Complicating matters, postpartum depression and OCD often go together, but many women and their clinicians focus exclusively on the depressive symptoms. Yet a study at Case Western Reserve University in Cleveland found that postpartum depression is accompanied by obsessive thoughts in 57 percent of new mothers.
The extensive media coverage of mothers who kill their kids (as in the widely reported 2001 incident where Andrea Yates drowned her five children) makes some new parents with intrusive thoughts worry whether they're headed down a similar path. In most cases they are not. But just being exposed to such stories can fuel the thoughts, Abramowitz says. "You read things in the news, and it's normal to incorporate that into your experience."
Not long ago, Diana Dell, an assistant professor of psychiatry and obstetrics-gynecology at the Duke University Medical Center in Durham, N.C., treated a woman with recurring fears during pregnancy that she might put her baby in the dryer.
"It came from some dumb thing she saw in a movie," Dell recalls. "She recognized that these thoughts were irrational . . . but just having them caused her to be anxious." With the help of medication and therapy, the mother fared well, Dell reports, and so did the baby.
There are key differences between obsessive thoughts and postpartum psychosis, explains Shaila Misri, a reproductive psychiatrist and director of the reproductive mental health program at BC Women's Hospital and Health Center in Vancouver, B.C.
Obsessive symptoms tend to be "repetitive, unwanted thoughts that the person is aware are not normal even though she is unable to stop them," she explains. With psychotic symptoms, "the repetitive, unwanted thoughts are actually delusional, and the person who is having them believes they are real." While women with OCD rarely harm their children, Misri adds, "those with postpartum psychosis are in very real danger of doing so."
But "postpartum OCD can and sometimes does evolve into psychosis, and that is why you have to watch it," Misri says. One of her patients had OCD during pregnancy, became psychotic during the postpartum period, and killed her baby. It was, Misri says, "a very extreme case."A Silence of Shame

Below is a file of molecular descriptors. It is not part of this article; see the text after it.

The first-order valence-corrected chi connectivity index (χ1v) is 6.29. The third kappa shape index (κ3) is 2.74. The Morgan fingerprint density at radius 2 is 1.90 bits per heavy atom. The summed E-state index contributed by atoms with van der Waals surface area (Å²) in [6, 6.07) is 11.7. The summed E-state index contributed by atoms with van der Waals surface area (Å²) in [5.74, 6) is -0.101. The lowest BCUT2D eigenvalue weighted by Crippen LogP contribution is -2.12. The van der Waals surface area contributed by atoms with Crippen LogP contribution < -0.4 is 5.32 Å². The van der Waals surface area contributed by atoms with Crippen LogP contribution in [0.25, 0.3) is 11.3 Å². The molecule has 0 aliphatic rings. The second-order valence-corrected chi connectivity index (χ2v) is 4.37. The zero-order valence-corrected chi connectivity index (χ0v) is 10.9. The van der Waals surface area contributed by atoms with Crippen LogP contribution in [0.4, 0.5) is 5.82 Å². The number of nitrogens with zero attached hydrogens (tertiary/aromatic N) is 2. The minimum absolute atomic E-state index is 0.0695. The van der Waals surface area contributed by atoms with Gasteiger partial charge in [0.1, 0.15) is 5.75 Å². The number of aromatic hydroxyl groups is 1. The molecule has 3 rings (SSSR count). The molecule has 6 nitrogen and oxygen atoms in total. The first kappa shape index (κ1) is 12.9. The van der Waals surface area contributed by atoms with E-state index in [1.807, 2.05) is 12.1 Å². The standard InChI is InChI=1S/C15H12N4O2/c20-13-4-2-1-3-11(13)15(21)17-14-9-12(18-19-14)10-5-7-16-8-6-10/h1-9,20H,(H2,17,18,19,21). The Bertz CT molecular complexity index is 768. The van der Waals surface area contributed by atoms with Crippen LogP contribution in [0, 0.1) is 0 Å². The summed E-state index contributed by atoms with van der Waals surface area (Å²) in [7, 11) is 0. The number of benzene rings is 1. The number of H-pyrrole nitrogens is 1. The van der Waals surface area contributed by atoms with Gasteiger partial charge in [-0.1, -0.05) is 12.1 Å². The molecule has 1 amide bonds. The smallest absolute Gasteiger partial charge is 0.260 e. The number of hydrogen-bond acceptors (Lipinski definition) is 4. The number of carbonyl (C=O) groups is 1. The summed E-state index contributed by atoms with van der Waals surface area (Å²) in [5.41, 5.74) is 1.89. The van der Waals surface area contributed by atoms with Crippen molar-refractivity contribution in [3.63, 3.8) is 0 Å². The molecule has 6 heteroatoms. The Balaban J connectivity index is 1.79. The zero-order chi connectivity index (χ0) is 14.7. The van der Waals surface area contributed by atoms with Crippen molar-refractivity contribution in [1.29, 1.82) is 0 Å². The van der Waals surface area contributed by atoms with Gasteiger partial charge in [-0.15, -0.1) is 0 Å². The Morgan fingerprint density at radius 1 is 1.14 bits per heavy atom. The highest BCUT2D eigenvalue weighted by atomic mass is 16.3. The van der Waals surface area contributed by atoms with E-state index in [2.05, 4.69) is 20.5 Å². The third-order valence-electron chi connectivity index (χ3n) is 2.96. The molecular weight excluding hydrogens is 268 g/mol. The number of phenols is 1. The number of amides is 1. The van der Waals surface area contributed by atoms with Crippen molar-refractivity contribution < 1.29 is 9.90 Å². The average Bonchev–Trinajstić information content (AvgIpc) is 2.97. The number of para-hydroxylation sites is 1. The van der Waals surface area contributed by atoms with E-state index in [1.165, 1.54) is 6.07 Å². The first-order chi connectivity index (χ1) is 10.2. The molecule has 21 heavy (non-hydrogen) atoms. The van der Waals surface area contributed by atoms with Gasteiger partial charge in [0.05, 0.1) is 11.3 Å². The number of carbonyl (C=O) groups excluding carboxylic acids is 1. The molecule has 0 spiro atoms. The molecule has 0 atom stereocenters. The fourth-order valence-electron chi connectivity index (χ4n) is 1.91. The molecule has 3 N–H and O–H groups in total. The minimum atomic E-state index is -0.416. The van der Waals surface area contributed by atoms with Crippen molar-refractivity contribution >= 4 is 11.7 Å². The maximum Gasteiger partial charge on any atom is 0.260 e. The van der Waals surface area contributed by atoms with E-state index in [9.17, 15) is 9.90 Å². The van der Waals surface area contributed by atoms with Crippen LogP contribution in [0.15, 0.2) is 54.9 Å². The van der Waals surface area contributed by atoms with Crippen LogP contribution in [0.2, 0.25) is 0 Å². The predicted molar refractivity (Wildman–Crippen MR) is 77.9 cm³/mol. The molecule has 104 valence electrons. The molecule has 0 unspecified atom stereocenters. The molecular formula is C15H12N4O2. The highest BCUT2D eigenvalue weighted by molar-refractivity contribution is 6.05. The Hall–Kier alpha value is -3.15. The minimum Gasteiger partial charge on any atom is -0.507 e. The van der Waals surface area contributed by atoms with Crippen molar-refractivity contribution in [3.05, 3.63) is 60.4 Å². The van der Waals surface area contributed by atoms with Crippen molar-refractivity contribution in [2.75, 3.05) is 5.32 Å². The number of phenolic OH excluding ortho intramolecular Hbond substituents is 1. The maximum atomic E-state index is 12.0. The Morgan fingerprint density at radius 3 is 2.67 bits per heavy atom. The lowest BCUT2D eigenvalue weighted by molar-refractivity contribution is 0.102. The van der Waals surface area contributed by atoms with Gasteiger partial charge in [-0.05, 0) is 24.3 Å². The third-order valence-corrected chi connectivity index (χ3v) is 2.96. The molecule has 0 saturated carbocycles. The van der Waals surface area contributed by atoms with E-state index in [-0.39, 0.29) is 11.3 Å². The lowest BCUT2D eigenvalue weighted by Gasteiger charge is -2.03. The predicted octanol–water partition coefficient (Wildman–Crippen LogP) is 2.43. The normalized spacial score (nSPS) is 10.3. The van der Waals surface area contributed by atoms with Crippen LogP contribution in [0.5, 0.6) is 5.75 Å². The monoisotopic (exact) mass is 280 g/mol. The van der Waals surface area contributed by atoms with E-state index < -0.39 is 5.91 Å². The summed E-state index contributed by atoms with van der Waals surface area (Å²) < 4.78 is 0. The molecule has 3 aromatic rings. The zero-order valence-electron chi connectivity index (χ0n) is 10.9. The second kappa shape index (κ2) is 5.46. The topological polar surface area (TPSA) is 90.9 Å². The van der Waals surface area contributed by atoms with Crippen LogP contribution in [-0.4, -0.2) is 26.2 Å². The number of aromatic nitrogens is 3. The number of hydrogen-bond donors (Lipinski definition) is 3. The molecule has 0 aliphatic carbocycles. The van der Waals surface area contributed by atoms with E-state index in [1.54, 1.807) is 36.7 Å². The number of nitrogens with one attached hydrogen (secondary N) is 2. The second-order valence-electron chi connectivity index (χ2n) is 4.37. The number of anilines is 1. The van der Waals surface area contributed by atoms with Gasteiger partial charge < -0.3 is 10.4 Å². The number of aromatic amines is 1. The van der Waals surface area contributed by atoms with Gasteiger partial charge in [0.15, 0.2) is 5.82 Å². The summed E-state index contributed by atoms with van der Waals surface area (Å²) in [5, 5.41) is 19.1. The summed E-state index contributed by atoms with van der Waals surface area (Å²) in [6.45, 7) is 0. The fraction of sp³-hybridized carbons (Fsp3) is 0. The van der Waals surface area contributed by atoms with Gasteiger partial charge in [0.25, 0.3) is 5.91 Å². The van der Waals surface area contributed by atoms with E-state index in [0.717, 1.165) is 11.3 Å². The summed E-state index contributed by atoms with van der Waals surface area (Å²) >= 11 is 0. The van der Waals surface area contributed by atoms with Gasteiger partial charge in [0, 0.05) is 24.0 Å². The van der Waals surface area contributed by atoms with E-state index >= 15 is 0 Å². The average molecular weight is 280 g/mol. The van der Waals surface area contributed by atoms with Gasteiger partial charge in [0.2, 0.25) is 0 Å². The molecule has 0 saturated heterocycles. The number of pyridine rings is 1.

Many new parents overcome unwelcome thoughts without professional help. But when the obsessive thoughts or compulsions interfere with a parent's ability to function or bond with the baby, or if they cause considerable anxiety and distress, it's time to seek help, experts say.
Yet there's often a "don't ask, don't tell" dynamic surrounding this subject in the physician's office, experts say. While many doctors screen for postpartum depression these days, few ask about intrusive thoughts, Misri says. Meanwhile, new mothers often feel guilt and shame and stay silent.
"A lot of times people are afraid to mention these symptoms because they think if other people knew, they'd lock them up or take the baby away," Dell says. "When I ask [new mothers] if they're having unwanted, intrusive thoughts, they are often quite relieved to hear that this happens to other people and that there are probably some biological reasons for this . . ."
Postpartum OCD is diagnosed like any other form of OCD -- according to criteria published in the Diagnostic and Statistical Manual of Mental Disorders, fourth edition (DSM-IV). Treatment for mild cases generally involves cognitive behavioral therapy, a form of talk therapy that helps patients identify and control irrational thoughts. For more severe cases, antidepressant or antipsychotic drugs are often used.
The trouble with CBT "there's a time issue for someone who's trying to take care of a baby and is very sick," says Dell. "Medications can give a more rapid response."
Says Nestadt, "The very sad thing is that many people who have experienced an onset or exacerbation of OCD during pregnancy or the postpartum period and didn't receive or respond to treatment may be unwilling to have other kids after the experience. . . . To have OCD and worry constantly day after day is dreadful." ·
Stacey Colino last wrote for the Health section about milder versions of bipolar disorder. Comments: firstname.lastname@example.org.